WOW. What a hectic few days.
On Thursday/Friday I emailed several appropriate MPs about the Locked In campaign, a man at Tesco who appears to be fairly high up, Andy Bailey (the man quoted in the Hackney Gazette article in my previous post) and a woman at Third Sector Excellence Awards because Caudwell has been nominated for (an) award(s).
I have not yet heard back from the MPs I emailed (Diane Abbott as her constituency is Hackney; Penny Mordaunt as she's Minister of State of Disabled People; and Marie Rimmer as she is the Shadow Minister for Disabled People). Andy Bailey replied on Thursday saying he was out of the office until Monday (today) and to call him on the number provided; I'm not great on the phone and so I replied explaining that I have difficulties on the phone because I am autistic so could we please keep the correspondence to email. I have yet to receive a reply. If I haven't heard anything by lunchtime tomorrow I'm going to email again. I also have not heard back from the Third Secot woman; I did get an automated reply saying that she was away at the awards judging and so had limited access to email and that if it was urgent, to contact someone else in the organisation (this other person's email was provided). I emailed the alternative, because if the judging is currently occurring, this is an urgent matter due to the involvement of Caudwell. Again, I have yet to hear anything back.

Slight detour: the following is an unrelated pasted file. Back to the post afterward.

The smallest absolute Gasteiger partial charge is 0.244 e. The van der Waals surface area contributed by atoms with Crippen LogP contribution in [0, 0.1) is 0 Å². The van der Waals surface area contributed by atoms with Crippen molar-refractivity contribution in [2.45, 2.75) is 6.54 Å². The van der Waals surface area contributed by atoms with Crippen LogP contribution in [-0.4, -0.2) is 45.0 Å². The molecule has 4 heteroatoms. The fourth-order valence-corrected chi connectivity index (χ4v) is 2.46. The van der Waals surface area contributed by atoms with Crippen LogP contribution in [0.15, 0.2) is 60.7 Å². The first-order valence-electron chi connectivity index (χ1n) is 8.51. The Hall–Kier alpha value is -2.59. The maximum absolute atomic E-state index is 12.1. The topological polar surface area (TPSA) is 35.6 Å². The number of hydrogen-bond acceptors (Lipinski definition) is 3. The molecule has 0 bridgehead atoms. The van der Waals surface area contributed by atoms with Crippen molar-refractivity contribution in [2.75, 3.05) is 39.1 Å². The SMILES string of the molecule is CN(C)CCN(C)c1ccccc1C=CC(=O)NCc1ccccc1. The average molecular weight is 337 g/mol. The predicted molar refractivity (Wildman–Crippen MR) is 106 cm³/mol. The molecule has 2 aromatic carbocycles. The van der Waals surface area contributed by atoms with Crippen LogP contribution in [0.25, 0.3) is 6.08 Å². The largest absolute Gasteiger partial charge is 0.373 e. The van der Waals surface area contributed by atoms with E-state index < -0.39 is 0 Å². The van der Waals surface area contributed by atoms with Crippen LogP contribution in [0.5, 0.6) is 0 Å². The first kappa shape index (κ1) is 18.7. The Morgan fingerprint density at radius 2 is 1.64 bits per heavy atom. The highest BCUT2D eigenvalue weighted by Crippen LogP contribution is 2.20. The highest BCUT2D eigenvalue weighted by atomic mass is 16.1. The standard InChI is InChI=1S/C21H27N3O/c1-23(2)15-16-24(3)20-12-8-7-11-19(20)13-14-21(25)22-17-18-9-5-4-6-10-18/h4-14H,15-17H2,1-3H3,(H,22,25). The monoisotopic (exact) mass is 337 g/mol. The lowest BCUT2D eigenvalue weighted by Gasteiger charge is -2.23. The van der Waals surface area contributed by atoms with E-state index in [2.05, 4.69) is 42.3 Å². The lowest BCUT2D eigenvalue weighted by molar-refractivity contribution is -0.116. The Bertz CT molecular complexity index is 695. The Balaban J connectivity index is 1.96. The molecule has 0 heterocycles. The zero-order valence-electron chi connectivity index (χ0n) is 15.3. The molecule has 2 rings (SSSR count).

I received the following email from Tesco customer service on Friday:
Thank you for taking the time to email Dave Lewis, our Chief Executive.
I’ve asked one of the team to look into this in more detail for you. Due to unexpected contact volumes we are taking a little longer to respond than we would have hoped however, one of the team will be in touch as soon as they can.